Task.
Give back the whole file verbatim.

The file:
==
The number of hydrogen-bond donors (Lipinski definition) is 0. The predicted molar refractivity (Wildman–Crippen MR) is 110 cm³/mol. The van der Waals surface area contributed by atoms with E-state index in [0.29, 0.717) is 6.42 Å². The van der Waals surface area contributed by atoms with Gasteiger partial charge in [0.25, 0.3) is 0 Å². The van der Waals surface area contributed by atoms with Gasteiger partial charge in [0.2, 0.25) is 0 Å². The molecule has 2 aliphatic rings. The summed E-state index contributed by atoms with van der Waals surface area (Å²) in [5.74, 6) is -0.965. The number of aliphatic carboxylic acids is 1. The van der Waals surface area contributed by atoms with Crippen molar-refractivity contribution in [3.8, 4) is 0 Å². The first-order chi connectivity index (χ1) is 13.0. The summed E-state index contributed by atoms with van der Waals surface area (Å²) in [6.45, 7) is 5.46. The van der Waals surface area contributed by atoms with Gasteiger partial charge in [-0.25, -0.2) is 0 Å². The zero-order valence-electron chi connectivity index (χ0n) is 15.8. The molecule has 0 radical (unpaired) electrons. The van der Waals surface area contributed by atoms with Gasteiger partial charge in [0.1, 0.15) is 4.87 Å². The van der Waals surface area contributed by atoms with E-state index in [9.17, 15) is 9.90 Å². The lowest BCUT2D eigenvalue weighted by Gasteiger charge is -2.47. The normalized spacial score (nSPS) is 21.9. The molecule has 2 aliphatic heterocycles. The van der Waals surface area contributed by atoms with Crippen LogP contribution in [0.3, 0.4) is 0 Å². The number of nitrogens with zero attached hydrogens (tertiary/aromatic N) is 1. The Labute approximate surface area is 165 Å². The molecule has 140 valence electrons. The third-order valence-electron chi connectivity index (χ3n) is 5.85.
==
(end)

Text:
The number of hydrogen-bond donors (Lipinski definition) is 0. The predicted molar refractivity (Wildman–Crippen MR) is 110 cm³/mol. The van der Waals surface area contributed by atoms with E-state index in [0.29, 0.717) is 6.42 Å². The van der Waals surface area contributed by atoms with Gasteiger partial charge in [0.25, 0.3) is 0 Å². The van der Waals surface area contributed by atoms with Gasteiger partial charge in [0.2, 0.25) is 0 Å². The molecule has 2 aliphatic rings. The summed E-state index contributed by atoms with van der Waals surface area (Å²) in [5.74, 6) is -0.965. The number of aliphatic carboxylic acids is 1. The van der Waals surface area contributed by atoms with Crippen molar-refractivity contribution in [3.8, 4) is 0 Å². The first-order chi connectivity index (χ1) is 13.0. The summed E-state index contributed by atoms with van der Waals surface area (Å²) in [6.45, 7) is 5.46. The van der Waals surface area contributed by atoms with Gasteiger partial charge in [-0.25, -0.2) is 0 Å². The zero-order valence-electron chi connectivity index (χ0n) is 15.8. The molecule has 0 radical (unpaired) electrons. The van der Waals surface area contributed by atoms with Gasteiger partial charge in [0.1, 0.15) is 4.87 Å². The van der Waals surface area contributed by atoms with E-state index in [9.17, 15) is 9.90 Å². The lowest BCUT2D eigenvalue weighted by Gasteiger charge is -2.47. The normalized spacial score (nSPS) is 21.9. The molecule has 2 aliphatic heterocycles. The van der Waals surface area contributed by atoms with Crippen LogP contribution in [0.3, 0.4) is 0 Å². The number of nitrogens with zero attached hydrogens (tertiary/aromatic N) is 1. The Labute approximate surface area is 165 Å². The molecule has 140 valence electrons. The third-order valence-electron chi connectivity index (χ3n) is 5.85.